I’m acutely aware that the pressure to publish regularly, and to drive audiences to one’s site can tempt one to take shortcuts when it comes to citing sources for ideas and information. “I was first!” is an emotion that dates back to kindergarten, if not earlier. I suspect those pressures are magnified as one moves up the media food chain. However, I know from experience that my students feel similar pressure when they realize that the 5-page paper analyzing Obama’s sources of power is due the next morning. My advice under those circumstances is to be magnanimous – cite your sources, no matter how tangential to your argument. You’ll be glad you did. And it just might keep you from becoming the inspiration for the new website Our Bad Student.

Fareed Zakaria: You Didn’t Write This

As often happens with these cases, the initial plagiarism charge against Fareed Zakaria has prompted renewed scrutiny of his other work.  The latest charge – one that Zakaria is vigorously defending himself against – is that he used a quote without attribution in his 2008 best-selling book The Post-American World that actually came from an interview conducted by Clyde Prestowitz for his 2006 book Three Billion New Capitalists.  Meanwhile, the Washington Post announced on Monday that it will not run Zakaria’s columns this month.  Presumably the paper is reviewing Zakaria’s previous columns for other instances of plagiarism.  Five days ago, of course,  Time Magazine suspended Zakaria for a month after he admitted plagiarizing passages  from a Jill Lepore article on gun control that she wrote for the New Yorker magazine. Shortly after Time’s action, CNN – for which Zakaria hosts the cable news show Fareed Zakaria GPS Global Public Square – also suspended him indefinitely.   Zakaria issued a public apology for his actions regarding Lepore’s New Yorker article, saying: “Media reporters have pointed out that paragraphs in my Time column this week bear close similarities to paragraphs in Jill Lepore’s essay in the April 23rd issue of The New Yorker. They are right. I made a terrible mistake. It is a serious lapse and one that is entirely my fault. I apologize unreservedly to her, to my editors at Time, and to my readers.”

However, Zakaria is defending himself against the latest charge that he lifted a quote from someone’s else’s interview and used it in his own book:  “As I write explicitly [in the book], this is not an academic work where everything has to be acknowledged and footnoted.”   He points out that because of the sheer number of such quotes, including citations for each one would “interrupt the flow for the reader.”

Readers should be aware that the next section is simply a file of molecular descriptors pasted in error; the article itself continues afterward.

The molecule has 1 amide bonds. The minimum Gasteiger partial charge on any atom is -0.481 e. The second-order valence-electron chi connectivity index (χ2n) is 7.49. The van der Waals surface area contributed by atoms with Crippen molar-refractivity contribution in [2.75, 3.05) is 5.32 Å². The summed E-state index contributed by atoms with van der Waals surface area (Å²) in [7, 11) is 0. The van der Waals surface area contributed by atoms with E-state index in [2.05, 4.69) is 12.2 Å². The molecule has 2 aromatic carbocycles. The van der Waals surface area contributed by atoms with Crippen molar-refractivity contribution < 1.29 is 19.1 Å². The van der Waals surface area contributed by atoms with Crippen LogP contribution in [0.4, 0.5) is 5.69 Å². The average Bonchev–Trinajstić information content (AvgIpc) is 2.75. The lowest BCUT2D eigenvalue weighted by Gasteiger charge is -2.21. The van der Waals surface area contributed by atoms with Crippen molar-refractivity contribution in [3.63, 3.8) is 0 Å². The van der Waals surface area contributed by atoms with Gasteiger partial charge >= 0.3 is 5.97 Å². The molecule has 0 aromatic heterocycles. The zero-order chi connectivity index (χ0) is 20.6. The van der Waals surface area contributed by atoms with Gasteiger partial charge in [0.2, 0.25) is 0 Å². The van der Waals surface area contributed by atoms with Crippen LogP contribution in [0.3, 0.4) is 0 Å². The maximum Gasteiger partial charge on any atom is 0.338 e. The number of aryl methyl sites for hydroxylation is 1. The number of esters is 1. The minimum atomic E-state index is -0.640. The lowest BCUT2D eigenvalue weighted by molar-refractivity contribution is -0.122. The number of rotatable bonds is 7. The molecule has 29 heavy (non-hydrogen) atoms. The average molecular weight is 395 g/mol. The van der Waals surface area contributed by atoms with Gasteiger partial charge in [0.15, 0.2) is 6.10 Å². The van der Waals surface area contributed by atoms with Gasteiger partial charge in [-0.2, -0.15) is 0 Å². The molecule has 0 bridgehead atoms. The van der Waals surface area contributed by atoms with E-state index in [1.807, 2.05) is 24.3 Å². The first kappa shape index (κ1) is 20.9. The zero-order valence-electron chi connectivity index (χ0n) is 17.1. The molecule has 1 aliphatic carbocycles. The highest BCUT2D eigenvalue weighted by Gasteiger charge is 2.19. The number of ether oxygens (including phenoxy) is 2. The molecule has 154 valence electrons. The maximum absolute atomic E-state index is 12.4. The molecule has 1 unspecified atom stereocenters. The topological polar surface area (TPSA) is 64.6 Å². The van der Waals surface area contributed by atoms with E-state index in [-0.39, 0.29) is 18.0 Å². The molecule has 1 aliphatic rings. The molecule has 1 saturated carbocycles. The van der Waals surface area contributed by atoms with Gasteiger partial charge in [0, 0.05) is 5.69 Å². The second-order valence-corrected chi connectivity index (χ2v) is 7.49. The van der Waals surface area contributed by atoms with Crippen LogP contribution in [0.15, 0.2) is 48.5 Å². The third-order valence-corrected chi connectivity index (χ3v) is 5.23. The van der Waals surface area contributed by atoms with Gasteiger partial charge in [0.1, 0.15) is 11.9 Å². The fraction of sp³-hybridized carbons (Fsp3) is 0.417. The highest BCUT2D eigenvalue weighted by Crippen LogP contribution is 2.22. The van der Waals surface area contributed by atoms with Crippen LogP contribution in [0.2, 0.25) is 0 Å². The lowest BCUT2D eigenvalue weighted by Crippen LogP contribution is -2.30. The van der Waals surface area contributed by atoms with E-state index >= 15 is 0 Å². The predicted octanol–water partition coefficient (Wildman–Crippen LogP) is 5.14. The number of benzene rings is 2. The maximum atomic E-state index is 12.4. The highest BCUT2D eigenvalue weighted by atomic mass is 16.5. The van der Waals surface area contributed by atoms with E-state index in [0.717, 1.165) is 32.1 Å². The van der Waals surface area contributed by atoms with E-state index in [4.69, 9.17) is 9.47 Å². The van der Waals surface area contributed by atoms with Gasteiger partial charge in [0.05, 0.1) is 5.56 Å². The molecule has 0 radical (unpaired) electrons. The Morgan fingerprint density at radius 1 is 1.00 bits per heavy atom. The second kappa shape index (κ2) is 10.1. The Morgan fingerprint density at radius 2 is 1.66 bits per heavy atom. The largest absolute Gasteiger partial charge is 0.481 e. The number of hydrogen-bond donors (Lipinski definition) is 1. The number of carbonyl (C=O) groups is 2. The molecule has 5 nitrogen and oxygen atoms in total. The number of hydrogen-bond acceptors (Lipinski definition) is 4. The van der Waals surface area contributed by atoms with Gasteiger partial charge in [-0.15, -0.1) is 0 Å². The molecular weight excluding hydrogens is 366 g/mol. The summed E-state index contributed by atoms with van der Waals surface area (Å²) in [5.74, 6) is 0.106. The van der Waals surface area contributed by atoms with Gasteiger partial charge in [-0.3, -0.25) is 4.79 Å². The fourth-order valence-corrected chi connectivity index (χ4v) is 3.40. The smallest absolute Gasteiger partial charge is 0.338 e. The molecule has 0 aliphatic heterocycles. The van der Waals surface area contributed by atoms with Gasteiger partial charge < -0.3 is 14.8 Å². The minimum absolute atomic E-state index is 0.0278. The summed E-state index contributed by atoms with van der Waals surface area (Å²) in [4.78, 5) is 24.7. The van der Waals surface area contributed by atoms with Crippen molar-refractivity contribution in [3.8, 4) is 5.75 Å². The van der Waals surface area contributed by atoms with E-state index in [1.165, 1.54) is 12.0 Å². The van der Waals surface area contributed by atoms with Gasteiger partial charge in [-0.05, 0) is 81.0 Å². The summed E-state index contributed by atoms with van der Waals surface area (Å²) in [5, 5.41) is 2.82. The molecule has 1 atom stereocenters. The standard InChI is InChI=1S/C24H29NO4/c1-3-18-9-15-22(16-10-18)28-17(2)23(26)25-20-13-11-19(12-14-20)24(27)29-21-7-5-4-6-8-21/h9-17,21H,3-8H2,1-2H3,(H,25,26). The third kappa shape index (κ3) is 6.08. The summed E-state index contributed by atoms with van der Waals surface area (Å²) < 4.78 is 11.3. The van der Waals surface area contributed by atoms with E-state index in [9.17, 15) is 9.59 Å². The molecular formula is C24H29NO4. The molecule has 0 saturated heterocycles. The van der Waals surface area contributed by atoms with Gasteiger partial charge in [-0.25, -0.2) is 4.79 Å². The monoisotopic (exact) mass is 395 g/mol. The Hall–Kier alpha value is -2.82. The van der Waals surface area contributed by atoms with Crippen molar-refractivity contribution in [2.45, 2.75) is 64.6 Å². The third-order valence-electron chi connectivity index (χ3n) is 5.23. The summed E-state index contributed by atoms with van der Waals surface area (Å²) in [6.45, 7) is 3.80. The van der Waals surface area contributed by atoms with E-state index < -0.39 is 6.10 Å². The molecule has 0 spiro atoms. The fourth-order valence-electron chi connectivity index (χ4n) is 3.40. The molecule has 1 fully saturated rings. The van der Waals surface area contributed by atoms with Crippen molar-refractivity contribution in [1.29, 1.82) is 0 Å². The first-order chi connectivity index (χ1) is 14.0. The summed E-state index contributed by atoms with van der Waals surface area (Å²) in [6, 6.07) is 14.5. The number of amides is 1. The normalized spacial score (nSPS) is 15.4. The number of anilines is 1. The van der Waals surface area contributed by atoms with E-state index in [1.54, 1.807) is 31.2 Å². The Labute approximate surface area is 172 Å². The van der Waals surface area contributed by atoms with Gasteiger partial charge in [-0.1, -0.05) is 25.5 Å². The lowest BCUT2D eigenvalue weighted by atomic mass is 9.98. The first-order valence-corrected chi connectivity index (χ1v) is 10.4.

Predictably, Zakaria’s critics have used the plagiarism charge as an opportunity to go after previous instances of sloppy reporting and other journalistic missteps that fall short of plagiarism, including the unpardonable sin of giving the same commencement address at different schools. But the criticism doesn’t stop there; others view this incident as a prime opportunity to renew their criticism of his policy positions.

Look, I have no idea how Lepore’s passages ended up in Zakaria’s column, although I can think of more than one innocuous reason to explain it.  And I’ll leave it to others to debate the appropriate punishment for Zakaria’s sins, real and imagined.  But I confess that I feel a certain amount of empathy for him.  (Full disclosure:  Zakaria’s and my career paths overlapped at Harvard; I was transitioning from doctoral student to junior faculty there while he was finishing his Ph.D. But I never had him in a class and I do not know him well.)  That empathy is based on more than “old school ties”, however.  Instead, it comes from understanding how easy it is, when writing a daily blog based in part on information available on the internet for anyone to use at the touch of a keyboard, to find oneself in Zakaria’s predicament.  Indeed, the proliferation of news aggregators has made it easier to justify using other writers’ material without attribution.

I am not immune to this temptation.  Almost every day I post an 800-1,500 word comment that more often than not is based in part on someone else’s research and/or insights.  I work  without  an editor, and although I am careful to follow journalistic norms by citing other’s work (thanks to my year as a cub reporter for a daily paper, I have some journalistic training), I live in constant fear that I will have forgotten a link, or dropped a reference such as “As so-and-so said” in my blog post.  And once I hit the send button, it’s very hard to make corrections.   Fortunately, my posts don’t get nearly the same level of scrutiny as Zakaria’s.  That doesn’t absolve me of the responsibility of following standard journalistic practices, something I take very seriously.  But I would be a fool to pretend that slipups can’t happen.

Years ago, when I was set to publish my first book, I sent a draft of the manuscript to a well-known presidency scholar whose work had influenced mine to a considerable degree.   In short order he sent back an email that said (and I’m paraphrasing slightly), “Ahem, I don’t quite know how to say this but…” and here he pulled up a sentence from the beginning of one of my chapters, followed by a page number from one of his books.  When I followed his cue, I was shocked to find that my opening sentence was exactly the same as one from his book.  I had repeated it without using either quotation marks or even a citation to his work.  True, it was only one sentence, and I had cited his research in dozens of other places in my manuscript, but I was still mortified by my inexplicable error.  All I could think was that I had transcribed a passage from my notecard to the text improperly.  (To my students – yes, we used to do research using notecards.)  Needless to say, when the book was published, the sentence was in quotes and properly cited.  To this day I am grateful that I decided to send him the draft manuscript, and that he caught the error and notified me before the book went to press.

My point is this: I’m not trying to excuse Zakaria’s actions, nor condemn them.  But I’m in no rush to judge the man based on this one incident.